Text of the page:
Doornbos MM. Using King's systems framework to explore family health in the families of the young chronically mentally ill. Sieloff Eds. Thousand Oaks, CA: Sage. King's systems framework and family health: The derivation and testing of a theory. Journal of Theory Construction and Testing ; 4: Wicks MN. Family health as derived from King's framework. Thousand Oaks, CA: Sage; ; A test of the Wicks family health model in families coping with chronic obstructive pulmonary disease.

Journal of Family Nursing ; 3: Latham L.

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Letter to the Editor. Nursing: Seeking its source and survival. Adaptation: A conceptual framework for nursing. Nursing Outlook ; 18 3 : Roy C, Roberts SL. Theory construction in nursing. An adaptation model. Alligood MR.


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Philosophies, models, and theories: critical thinking structures. Marriner Tomey Eds. Altered cognition: an information processing approach.

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Mitchell, L. Hodges, M. Walleck Eds. Norwalk, CT: Appleton and Lange; a; Alterations in cognitive processing. In: C. Kunkel Eds. Philadelphia: Saunders; ; Implications of the 21st century developments of the Roy adaptation model. Kennebunkport, ME; ; May. Tsai P-F. Development of a middle-range theory of caregiver stress from the Roy adaptation model. Dissertation Abstracts International 60, B; A middle-range theory of caregiver stress. Whittemore R, Roy C. Adapting to diabetes mellitus: a theory synthesis. Kruszewski AZ. The spatial and temporal environments intervene in each of the concepts of ill person, nursing, and health in a complex person-environment interaction [ 58 ].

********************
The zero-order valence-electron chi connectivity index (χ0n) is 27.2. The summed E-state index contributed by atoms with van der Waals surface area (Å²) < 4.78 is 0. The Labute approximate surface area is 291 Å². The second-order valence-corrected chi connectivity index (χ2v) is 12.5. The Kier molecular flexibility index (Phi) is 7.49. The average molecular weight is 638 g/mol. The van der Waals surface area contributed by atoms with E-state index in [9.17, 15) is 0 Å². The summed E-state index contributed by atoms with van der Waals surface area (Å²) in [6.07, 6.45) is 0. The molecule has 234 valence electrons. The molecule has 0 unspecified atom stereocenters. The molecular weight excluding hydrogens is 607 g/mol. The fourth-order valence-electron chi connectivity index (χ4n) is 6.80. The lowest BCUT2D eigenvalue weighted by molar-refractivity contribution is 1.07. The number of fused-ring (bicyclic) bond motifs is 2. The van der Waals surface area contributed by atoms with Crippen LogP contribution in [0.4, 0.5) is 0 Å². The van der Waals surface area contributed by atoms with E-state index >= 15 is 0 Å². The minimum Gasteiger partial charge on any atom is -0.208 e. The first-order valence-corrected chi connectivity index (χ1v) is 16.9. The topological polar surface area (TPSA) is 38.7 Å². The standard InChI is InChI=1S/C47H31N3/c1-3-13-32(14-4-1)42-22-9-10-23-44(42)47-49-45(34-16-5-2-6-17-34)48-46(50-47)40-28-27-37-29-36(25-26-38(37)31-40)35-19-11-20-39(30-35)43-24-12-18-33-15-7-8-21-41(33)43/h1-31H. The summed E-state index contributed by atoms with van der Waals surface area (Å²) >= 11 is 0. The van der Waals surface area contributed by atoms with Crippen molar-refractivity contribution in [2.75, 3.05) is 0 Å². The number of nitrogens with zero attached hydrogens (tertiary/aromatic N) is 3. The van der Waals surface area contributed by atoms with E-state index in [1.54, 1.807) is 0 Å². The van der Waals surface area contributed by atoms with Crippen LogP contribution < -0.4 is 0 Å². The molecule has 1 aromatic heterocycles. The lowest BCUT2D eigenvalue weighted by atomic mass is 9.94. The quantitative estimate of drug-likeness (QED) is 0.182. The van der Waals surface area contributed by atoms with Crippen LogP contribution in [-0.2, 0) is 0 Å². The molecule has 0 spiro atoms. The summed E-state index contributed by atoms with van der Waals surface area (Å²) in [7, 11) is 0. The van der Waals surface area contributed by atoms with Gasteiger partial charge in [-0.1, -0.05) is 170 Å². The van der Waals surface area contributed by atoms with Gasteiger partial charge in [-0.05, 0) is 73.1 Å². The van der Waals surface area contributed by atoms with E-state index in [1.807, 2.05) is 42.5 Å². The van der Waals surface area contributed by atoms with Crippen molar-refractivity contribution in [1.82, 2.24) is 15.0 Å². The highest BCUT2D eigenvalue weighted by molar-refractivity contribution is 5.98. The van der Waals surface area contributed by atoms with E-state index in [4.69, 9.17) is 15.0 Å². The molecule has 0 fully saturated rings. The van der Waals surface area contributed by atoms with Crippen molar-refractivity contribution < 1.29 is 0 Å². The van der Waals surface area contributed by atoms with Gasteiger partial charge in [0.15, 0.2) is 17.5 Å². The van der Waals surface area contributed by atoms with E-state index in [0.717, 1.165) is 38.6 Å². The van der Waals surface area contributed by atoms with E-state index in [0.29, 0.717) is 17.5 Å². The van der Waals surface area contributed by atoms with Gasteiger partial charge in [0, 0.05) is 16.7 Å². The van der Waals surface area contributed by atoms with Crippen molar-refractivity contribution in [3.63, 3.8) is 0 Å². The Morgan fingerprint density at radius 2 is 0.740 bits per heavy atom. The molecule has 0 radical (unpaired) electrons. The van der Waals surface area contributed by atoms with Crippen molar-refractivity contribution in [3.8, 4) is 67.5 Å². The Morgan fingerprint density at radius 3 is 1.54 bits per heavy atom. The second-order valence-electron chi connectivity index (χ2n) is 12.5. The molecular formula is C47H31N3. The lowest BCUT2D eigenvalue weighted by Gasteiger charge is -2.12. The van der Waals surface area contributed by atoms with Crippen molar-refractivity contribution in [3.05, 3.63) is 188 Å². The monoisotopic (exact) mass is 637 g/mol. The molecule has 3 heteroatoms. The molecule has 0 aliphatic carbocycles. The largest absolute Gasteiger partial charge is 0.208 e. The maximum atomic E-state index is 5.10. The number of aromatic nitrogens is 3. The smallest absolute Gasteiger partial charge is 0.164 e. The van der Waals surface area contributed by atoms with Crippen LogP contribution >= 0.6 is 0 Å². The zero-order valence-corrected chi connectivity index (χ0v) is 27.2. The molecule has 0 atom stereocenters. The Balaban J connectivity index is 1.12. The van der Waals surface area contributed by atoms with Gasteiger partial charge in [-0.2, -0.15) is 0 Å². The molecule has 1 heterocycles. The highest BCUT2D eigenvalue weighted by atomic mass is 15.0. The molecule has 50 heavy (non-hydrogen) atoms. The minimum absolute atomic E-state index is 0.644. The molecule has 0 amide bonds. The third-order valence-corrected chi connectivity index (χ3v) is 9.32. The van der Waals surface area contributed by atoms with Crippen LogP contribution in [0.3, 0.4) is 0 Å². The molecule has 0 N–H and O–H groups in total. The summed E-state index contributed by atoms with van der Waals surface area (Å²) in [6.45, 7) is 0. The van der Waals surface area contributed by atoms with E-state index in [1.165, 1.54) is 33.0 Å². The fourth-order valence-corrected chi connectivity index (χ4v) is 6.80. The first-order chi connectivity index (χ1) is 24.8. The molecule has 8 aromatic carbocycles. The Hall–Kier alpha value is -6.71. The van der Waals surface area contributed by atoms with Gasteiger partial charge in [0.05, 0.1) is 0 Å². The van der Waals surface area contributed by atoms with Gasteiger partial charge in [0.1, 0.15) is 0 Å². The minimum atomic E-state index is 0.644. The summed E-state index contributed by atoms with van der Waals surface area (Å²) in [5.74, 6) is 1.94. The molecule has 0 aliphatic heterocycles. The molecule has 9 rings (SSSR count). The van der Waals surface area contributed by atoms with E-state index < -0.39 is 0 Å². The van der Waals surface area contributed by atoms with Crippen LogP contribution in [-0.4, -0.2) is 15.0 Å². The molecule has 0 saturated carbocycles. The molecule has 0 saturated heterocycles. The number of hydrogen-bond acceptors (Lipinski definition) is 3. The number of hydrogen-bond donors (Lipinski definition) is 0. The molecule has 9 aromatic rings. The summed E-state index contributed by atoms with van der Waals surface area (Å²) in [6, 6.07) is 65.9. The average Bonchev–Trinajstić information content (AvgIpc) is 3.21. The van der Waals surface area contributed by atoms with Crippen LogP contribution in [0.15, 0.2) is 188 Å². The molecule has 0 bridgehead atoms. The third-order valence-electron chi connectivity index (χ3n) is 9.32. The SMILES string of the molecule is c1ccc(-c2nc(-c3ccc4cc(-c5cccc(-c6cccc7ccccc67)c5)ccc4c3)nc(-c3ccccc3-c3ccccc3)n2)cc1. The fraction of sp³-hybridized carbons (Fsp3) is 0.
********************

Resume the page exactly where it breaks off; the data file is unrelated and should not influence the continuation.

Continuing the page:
The circadian human being is subjugated to continuous adaptation through external time signals Zeitgebers , with light being the most powerful, followed by feeding time, daily activity and resting, social interaction, and exercising. All these factors allow the individual to keep adapted and guided to the temporal environment in his daily activities [ 59 - 61 ].

All of these factors generate desynchronization with the external time-givers [ 60 , 62 ]. This state is called chronodisruption that is defined as a significant disturbance of the temporal internal order of the physiological, biochemical and behavioral circadian rhythms. Chronodisruption is associated with a higher incidence of metabolic syndrome, cardiovascular diseases, cognitive and affective disorders, sleep disorders, some types of cancer, premature aging, and accidents [ 63 , 64 ].